Continue reading “The Sun, the Moon, and the Stars”

On Entitlement

I am a woman. I am a person of color. I am black. These are only 3 aspects of my identity, but they are the most visible. If I am walking down the street, these are descriptors that someone might use to define me. Entertainment is often dictated by what we, as consumers, can see. This is true for visual media, but it’s also relevant to print entertainment. In recent years, there have been numerous movements to help make entertainment more diverse. Whether that be more people of color, more women in leading roles, or exploration outside of the gender binary.

As someone who society can (and has) classified as “other”, it’s great to see these conversation being started by both people in the mainstream and those who feel their voice isn’t being represented. I enjoy reading books and articles that are penned by or about people who I can relate to with some part of my identity. And it’s even more exciting to read about experiences that are completely new to me. If there’s some humor involved in either, it definitely can’t hurt.  I’ve been a huge fan of Mindy Kaling for several years for the way that she tackles some of these topics of identity, both as a writer and as an individual. She’s funny. She calls things as she sees them. AND she’s unapologetic (most of the time). One of my favorite quotes of hers is from her answer to “Where do you get your confidence?” Her response? Continue reading “On Entitlement”

New Year, New You

It’s a new year, 2016. This decade is almost over, and I still can’t tell you the difference between things published pre-2010 and post-2010. It’s all modern to me. That being said, the new year is often a time where people make resolutions, promise to work on themselves, and begin life full of hope. For me, the new year just reminds me of that one Death Cab for Cutie song I really like. (It’s entitled “The New Year” if you were wondering.) But I’m not that cynical. I have a couple of goals that I’d like to accomplish this year as well.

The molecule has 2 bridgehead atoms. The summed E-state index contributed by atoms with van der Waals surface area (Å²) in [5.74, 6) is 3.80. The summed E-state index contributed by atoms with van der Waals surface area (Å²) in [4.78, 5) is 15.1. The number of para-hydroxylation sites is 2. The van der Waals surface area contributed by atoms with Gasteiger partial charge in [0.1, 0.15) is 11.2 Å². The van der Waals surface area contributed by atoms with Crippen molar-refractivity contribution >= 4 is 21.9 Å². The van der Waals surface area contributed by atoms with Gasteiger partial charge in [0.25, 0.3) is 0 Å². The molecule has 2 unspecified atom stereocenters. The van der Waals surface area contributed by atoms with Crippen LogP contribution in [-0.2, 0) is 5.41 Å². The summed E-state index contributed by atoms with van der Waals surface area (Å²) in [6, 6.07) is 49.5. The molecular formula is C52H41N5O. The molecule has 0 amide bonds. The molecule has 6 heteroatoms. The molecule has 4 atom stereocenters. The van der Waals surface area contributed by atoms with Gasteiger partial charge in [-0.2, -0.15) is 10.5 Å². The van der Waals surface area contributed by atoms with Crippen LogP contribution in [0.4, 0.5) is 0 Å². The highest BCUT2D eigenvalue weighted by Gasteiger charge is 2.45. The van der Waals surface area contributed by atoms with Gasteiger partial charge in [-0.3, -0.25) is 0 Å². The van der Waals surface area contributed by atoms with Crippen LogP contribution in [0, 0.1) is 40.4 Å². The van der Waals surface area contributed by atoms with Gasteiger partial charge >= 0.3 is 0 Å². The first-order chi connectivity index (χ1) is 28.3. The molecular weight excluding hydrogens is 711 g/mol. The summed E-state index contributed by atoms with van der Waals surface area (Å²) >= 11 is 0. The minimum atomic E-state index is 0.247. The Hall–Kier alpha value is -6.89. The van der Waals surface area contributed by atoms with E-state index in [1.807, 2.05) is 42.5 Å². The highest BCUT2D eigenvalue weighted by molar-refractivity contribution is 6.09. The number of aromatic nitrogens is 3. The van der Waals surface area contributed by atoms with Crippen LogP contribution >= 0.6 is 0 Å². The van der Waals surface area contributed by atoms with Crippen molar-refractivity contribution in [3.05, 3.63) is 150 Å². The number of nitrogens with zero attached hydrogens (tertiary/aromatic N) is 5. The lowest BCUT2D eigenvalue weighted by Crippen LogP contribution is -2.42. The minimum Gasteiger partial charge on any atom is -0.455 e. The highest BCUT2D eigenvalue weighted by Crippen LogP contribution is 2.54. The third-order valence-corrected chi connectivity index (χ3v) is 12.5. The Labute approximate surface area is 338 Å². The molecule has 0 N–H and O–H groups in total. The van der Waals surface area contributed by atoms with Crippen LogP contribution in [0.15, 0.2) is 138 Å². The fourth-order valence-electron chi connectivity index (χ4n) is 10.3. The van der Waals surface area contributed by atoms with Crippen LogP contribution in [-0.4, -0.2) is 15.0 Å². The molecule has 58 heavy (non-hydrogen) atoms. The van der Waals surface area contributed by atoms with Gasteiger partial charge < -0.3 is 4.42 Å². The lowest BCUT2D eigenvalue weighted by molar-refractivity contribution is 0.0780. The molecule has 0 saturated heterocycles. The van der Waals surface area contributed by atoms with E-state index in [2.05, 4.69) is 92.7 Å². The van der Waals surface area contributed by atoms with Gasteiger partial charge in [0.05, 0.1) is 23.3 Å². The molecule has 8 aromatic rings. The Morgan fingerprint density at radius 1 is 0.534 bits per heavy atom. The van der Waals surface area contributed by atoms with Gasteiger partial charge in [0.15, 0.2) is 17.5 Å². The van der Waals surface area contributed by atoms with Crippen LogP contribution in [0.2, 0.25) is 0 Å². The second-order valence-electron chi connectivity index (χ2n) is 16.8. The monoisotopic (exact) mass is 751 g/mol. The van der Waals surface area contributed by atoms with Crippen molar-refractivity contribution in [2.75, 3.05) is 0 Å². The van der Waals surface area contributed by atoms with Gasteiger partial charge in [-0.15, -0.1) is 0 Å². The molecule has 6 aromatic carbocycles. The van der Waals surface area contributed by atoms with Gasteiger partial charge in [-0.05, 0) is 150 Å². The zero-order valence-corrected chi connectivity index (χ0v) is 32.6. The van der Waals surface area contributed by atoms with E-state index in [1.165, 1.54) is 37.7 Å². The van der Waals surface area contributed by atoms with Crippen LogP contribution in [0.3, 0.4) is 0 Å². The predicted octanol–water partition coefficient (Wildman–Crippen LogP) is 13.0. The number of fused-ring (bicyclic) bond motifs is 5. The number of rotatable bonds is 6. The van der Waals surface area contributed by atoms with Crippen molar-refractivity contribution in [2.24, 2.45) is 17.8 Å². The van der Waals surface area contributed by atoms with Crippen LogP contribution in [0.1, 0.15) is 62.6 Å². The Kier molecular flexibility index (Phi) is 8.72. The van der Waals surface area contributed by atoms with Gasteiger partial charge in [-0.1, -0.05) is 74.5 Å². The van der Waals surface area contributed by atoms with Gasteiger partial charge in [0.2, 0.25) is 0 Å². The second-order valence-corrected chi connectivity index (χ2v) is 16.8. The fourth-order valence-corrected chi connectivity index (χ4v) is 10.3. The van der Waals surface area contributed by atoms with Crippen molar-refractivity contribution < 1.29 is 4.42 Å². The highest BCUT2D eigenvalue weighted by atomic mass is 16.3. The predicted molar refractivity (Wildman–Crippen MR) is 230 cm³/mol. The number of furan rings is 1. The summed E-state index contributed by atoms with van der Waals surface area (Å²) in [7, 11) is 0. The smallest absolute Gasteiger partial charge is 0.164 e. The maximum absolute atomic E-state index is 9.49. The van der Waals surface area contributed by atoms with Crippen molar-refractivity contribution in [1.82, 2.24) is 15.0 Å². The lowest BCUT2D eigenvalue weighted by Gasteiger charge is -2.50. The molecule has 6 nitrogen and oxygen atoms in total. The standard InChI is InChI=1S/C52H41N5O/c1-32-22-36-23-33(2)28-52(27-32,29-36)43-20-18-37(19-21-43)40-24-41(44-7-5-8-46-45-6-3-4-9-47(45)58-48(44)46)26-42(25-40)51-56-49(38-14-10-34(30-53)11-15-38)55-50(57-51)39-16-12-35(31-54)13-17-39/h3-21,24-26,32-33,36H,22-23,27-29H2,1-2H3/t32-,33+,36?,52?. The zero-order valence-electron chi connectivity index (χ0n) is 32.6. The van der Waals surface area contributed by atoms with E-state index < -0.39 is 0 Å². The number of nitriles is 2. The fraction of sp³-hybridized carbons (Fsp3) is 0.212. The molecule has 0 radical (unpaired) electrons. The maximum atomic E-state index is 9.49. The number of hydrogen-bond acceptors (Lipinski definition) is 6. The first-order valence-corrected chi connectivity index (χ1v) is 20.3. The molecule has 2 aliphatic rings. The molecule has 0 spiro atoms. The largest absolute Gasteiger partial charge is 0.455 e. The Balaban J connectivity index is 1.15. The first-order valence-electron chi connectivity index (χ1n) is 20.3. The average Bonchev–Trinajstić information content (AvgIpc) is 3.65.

One of them is to average reading 3 books a week, which equals out to 156 books in 2016. If you’d like to follow along with my Goodreads account and what I read during 2016, you can feel free to click here. Another one of my major goals for this year is to consistently blog. When I got the idea for this blog, I knew that it’d require reading a lot of books, a lot of news, and doing a lot of research. At the end of 2015 I did a ton of research, but didn’t write down anything constructive. This year, expect lots of updates – including some video!

But starting anew reminds me of a book I recently read entitled Did You Ever Have a Family by Bill Clegg. This novel was long listed for the 2015 National Book Award, and it was well deserved.

Continue reading “New Year, New You”